Aircraft against a dazzle background

Roland Barthes would have had a field day with this collection. I think that you might find it oddly compulsive viewing too.

Dreamworks Shifting To Stereoscopic 3D Production

Earlier this week, Dreamworks Animation announced that it will be producing all of its films in stereoscopic 3D technology from now on, and that the first feature to be released will be in 2009.

UPDATE. Click this funny looking retro icon to listen to a 6’30” audio clip (mp3) Radio Player from the BBC’s “Film Programme” discussing the future of 3D in the age of the digital movie.

Jeffrey Katzenberg, CEO of DreamWorks, said:-

“I believe that this is the greatest opportunity for movies and for the theatrical exhibition business that has come along in 30 years.
Advancements in sound have dramatically improved the auditory experience, but there hasn’t been a corresponding breakthrough in the way we see movies until now. Stereoscopic 3D technology gives us a real opportunity to significantly enhance the theater experience.”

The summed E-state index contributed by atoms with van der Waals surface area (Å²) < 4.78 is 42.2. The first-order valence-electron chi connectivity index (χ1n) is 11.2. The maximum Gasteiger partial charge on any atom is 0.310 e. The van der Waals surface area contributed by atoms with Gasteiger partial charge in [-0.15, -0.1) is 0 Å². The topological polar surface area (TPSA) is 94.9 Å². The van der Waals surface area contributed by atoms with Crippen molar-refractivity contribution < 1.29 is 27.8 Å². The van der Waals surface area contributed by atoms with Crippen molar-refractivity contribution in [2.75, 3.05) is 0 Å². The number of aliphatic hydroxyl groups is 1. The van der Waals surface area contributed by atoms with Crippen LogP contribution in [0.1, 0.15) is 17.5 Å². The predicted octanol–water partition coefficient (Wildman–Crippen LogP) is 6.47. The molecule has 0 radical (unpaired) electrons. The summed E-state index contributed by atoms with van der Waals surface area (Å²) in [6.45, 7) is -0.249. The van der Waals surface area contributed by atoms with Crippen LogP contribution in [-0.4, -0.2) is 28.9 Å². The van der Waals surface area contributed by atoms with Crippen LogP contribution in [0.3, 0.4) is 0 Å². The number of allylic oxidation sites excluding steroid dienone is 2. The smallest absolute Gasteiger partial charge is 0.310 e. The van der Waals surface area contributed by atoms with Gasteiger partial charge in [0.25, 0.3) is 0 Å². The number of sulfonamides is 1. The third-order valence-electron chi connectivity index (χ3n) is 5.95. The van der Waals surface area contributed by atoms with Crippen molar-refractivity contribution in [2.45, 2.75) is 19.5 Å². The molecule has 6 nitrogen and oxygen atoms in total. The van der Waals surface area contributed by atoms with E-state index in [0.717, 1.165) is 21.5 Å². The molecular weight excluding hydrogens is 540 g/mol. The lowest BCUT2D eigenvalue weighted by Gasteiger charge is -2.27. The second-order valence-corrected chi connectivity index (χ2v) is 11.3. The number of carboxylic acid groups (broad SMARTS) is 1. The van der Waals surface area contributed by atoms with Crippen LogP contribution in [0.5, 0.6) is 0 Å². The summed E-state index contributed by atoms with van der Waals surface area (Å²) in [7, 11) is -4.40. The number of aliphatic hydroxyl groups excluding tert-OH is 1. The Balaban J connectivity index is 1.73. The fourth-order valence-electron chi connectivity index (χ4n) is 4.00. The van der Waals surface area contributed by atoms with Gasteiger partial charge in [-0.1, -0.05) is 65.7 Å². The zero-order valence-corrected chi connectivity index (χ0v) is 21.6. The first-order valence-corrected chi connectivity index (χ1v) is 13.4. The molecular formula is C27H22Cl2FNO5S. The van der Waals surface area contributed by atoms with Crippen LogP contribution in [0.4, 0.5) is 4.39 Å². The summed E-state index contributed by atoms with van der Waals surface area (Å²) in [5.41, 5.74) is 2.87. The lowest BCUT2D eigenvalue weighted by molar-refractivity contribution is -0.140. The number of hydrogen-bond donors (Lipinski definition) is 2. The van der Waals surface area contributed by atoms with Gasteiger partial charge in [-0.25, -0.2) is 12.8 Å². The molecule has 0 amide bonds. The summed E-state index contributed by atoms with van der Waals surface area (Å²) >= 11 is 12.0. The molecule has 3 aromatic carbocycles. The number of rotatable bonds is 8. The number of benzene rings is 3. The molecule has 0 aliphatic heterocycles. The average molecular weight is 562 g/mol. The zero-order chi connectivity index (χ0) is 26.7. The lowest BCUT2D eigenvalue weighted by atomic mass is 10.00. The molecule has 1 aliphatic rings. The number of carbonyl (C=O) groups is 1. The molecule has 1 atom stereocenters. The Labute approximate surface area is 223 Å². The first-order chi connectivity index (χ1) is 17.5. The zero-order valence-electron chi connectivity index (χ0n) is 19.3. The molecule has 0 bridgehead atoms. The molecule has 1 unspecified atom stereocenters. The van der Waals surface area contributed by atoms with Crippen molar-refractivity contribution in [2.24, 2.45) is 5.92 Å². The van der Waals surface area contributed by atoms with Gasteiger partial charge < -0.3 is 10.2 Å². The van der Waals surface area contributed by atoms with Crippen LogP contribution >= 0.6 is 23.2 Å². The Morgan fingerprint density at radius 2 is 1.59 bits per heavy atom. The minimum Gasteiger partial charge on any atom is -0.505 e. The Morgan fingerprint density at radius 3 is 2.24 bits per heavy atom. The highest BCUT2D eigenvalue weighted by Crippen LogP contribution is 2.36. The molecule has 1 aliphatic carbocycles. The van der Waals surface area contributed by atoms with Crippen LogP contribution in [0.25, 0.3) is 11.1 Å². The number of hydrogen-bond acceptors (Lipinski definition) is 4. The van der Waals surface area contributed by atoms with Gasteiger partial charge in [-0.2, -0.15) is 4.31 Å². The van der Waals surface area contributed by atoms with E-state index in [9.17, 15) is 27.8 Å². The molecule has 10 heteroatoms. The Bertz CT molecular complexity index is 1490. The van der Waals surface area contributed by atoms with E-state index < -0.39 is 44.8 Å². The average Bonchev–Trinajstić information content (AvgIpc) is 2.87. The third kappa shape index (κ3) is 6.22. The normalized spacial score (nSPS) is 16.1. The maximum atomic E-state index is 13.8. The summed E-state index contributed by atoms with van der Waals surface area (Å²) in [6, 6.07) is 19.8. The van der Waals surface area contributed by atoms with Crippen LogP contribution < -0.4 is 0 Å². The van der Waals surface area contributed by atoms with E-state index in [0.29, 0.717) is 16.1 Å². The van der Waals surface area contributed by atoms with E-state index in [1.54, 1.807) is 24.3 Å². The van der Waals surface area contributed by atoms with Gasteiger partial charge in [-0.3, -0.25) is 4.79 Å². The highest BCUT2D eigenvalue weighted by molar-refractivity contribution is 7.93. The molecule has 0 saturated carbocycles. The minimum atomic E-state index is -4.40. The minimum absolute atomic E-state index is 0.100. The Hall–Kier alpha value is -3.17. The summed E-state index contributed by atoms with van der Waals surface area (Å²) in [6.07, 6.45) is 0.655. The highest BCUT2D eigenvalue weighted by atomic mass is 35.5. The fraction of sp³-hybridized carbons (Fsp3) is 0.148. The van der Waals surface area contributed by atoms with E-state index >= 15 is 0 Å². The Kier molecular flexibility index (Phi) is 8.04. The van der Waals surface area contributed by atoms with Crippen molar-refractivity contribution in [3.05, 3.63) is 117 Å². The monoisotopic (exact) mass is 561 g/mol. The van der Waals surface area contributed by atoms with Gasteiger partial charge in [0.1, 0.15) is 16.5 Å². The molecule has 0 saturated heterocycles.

30 Years? Hello??? How long has 3D Stereo been around?

Wikipedia states:

The stereoscopic era of motion pictures begins in the late 1890s when British film pioneer William Friese-Greene files a patent for a 3-D movie process. In his patent, two films are projected side by side on screen.

So why does Katzenberg believe that the adoption of 3D stereo will suddenly enhance the movie going experience?

Surely it’s the stories that pull people into cinemas, not the, er, spectacles.

Methinks that the cinema distribution and exhibition sectors are gearing up to try and seduce their former audience back to the multiplex. The cinema-goer will soon not have any need to go out for a good movie “experience”, because high definition display devices and relatively inexpensive screens can be easily installed in the home nowadays. Why bother going out?

The Dreamworks press release is accompanied by this extraordinary concept painting of “Monsters vs. Aliens”, scheduled for release in 2009.

The dreaded Insectosaurus
(Click^)
I’ve re-rendered the picture (above) for your convenience.
The original concept painting looked like this:-

Insectosaurus versus THAT bridge

(Notice the cinema-goer at bottom left abandoning all hope of seeing a well written animated film that doesn’t depend for its appeal on CG or 3D technology.)

A delicious touch, added at the end of the press release and strongly reminiscent of those useless corporate caveats attcahed to e-mails that absolve the company’s lawyers from any repercussions arising from anything, anywhere, ever, is this gem, entitled: “Caution concerning forward looking statements”.